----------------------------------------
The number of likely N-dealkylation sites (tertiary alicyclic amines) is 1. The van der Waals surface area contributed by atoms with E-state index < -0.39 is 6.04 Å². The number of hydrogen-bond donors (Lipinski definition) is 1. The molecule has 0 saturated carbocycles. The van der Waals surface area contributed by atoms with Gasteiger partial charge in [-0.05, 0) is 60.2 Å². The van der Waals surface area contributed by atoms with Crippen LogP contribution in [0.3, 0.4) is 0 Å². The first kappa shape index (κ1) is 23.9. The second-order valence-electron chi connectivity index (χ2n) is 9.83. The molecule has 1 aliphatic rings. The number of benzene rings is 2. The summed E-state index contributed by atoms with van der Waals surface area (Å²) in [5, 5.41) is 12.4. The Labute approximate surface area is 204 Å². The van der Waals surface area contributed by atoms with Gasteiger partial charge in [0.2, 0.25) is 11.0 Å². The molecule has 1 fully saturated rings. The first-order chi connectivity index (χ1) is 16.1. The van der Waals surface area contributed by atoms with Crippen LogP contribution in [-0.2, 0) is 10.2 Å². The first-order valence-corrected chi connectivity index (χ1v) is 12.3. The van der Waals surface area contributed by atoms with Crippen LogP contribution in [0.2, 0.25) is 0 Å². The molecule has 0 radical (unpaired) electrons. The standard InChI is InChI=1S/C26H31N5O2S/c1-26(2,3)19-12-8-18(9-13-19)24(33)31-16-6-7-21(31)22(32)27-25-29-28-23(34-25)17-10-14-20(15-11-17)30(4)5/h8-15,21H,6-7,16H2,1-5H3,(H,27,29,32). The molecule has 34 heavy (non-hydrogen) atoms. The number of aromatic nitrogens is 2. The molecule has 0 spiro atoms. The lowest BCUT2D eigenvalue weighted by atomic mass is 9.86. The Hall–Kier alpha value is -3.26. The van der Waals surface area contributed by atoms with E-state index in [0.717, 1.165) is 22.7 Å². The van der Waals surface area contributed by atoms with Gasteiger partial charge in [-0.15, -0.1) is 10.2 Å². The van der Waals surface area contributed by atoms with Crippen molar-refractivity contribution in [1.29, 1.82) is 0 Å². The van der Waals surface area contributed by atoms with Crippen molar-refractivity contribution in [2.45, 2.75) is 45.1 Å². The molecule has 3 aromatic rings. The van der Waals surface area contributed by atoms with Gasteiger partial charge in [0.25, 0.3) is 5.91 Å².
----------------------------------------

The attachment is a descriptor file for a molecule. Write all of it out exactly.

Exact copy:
The number of likely N-dealkylation sites (tertiary alicyclic amines) is 1. The van der Waals surface area contributed by atoms with E-state index < -0.39 is 6.04 Å². The number of hydrogen-bond donors (Lipinski definition) is 1. The molecule has 0 saturated carbocycles. The van der Waals surface area contributed by atoms with Gasteiger partial charge in [-0.05, 0) is 60.2 Å². The van der Waals surface area contributed by atoms with Crippen LogP contribution in [0.3, 0.4) is 0 Å². The first kappa shape index (κ1) is 23.9. The second-order valence-electron chi connectivity index (χ2n) is 9.83. The molecule has 1 aliphatic rings. The number of benzene rings is 2. The summed E-state index contributed by atoms with van der Waals surface area (Å²) in [5, 5.41) is 12.4. The Labute approximate surface area is 204 Å². The van der Waals surface area contributed by atoms with Gasteiger partial charge in [0.2, 0.25) is 11.0 Å². The molecule has 1 fully saturated rings. The first-order chi connectivity index (χ1) is 16.1. The van der Waals surface area contributed by atoms with Crippen LogP contribution in [-0.2, 0) is 10.2 Å². The first-order valence-corrected chi connectivity index (χ1v) is 12.3. The van der Waals surface area contributed by atoms with Crippen LogP contribution in [0.2, 0.25) is 0 Å². The molecule has 0 radical (unpaired) electrons. The standard InChI is InChI=1S/C26H31N5O2S/c1-26(2,3)19-12-8-18(9-13-19)24(33)31-16-6-7-21(31)22(32)27-25-29-28-23(34-25)17-10-14-20(15-11-17)30(4)5/h8-15,21H,6-7,16H2,1-5H3,(H,27,29,32). The molecule has 34 heavy (non-hydrogen) atoms. The number of aromatic nitrogens is 2. The molecule has 0 spiro atoms. The lowest BCUT2D eigenvalue weighted by atomic mass is 9.86. The Hall–Kier alpha value is -3.26. The van der Waals surface area contributed by atoms with E-state index in [0.717, 1.165) is 22.7 Å². The van der Waals surface area contributed by atoms with Gasteiger partial charge in [-0.15, -0.1) is 10.2 Å². The van der Waals surface area contributed by atoms with Crippen molar-refractivity contribution in [1.29, 1.82) is 0 Å². The van der Waals surface area contributed by atoms with Crippen molar-refractivity contribution in [2.45, 2.75) is 45.1 Å². The molecule has 3 aromatic rings. The van der Waals surface area contributed by atoms with Gasteiger partial charge in [0.25, 0.3) is 5.91 Å².